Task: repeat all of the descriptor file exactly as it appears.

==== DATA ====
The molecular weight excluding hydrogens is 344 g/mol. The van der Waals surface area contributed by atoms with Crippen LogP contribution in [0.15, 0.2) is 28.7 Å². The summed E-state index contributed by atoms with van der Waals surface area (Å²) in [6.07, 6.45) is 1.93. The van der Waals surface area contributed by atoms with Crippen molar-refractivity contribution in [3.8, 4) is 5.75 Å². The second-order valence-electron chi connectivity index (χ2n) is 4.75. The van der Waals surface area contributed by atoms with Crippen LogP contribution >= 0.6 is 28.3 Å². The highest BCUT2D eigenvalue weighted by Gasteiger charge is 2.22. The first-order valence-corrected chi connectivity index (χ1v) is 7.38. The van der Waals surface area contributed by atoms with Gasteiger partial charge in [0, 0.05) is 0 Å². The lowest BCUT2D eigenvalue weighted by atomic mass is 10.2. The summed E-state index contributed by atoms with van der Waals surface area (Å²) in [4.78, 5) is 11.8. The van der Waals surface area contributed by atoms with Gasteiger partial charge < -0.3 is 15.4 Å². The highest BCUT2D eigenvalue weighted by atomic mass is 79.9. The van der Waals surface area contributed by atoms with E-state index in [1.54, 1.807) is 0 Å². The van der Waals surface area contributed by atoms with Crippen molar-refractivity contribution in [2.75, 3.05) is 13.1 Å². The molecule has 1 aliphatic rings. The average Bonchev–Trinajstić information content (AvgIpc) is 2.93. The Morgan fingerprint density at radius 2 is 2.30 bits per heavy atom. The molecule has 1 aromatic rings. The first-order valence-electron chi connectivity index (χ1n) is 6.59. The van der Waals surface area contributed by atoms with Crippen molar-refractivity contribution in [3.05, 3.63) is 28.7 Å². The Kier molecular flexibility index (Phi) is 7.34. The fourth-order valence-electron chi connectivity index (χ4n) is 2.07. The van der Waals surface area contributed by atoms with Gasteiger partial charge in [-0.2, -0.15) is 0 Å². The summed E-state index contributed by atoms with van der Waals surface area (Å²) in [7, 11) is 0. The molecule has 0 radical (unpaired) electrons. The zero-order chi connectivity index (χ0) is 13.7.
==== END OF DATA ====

The molecular weight excluding hydrogens is 344 g/mol. The van der Waals surface area contributed by atoms with Crippen LogP contribution in [0.15, 0.2) is 28.7 Å². The summed E-state index contributed by atoms with van der Waals surface area (Å²) in [6.07, 6.45) is 1.93. The van der Waals surface area contributed by atoms with Crippen molar-refractivity contribution in [3.8, 4) is 5.75 Å². The second-order valence-electron chi connectivity index (χ2n) is 4.75. The van der Waals surface area contributed by atoms with Crippen LogP contribution >= 0.6 is 28.3 Å². The highest BCUT2D eigenvalue weighted by Gasteiger charge is 2.22. The first-order valence-corrected chi connectivity index (χ1v) is 7.38. The van der Waals surface area contributed by atoms with Gasteiger partial charge in [0, 0.05) is 0 Å². The lowest BCUT2D eigenvalue weighted by atomic mass is 10.2. The summed E-state index contributed by atoms with van der Waals surface area (Å²) in [4.78, 5) is 11.8. The van der Waals surface area contributed by atoms with Gasteiger partial charge < -0.3 is 15.4 Å². The highest BCUT2D eigenvalue weighted by atomic mass is 79.9. The van der Waals surface area contributed by atoms with E-state index in [1.54, 1.807) is 0 Å². The van der Waals surface area contributed by atoms with Crippen molar-refractivity contribution in [2.75, 3.05) is 13.1 Å². The molecule has 1 aliphatic rings. The average Bonchev–Trinajstić information content (AvgIpc) is 2.93. The Morgan fingerprint density at radius 2 is 2.30 bits per heavy atom. The molecule has 1 aromatic rings. The first-order valence-electron chi connectivity index (χ1n) is 6.59. The van der Waals surface area contributed by atoms with Crippen molar-refractivity contribution in [3.05, 3.63) is 28.7 Å². The Kier molecular flexibility index (Phi) is 7.34. The fourth-order valence-electron chi connectivity index (χ4n) is 2.07. The van der Waals surface area contributed by atoms with Gasteiger partial charge in [-0.2, -0.15) is 0 Å². The summed E-state index contributed by atoms with van der Waals surface area (Å²) in [7, 11) is 0. The molecule has 0 radical (unpaired) electrons. The zero-order chi connectivity index (χ0) is 13.7.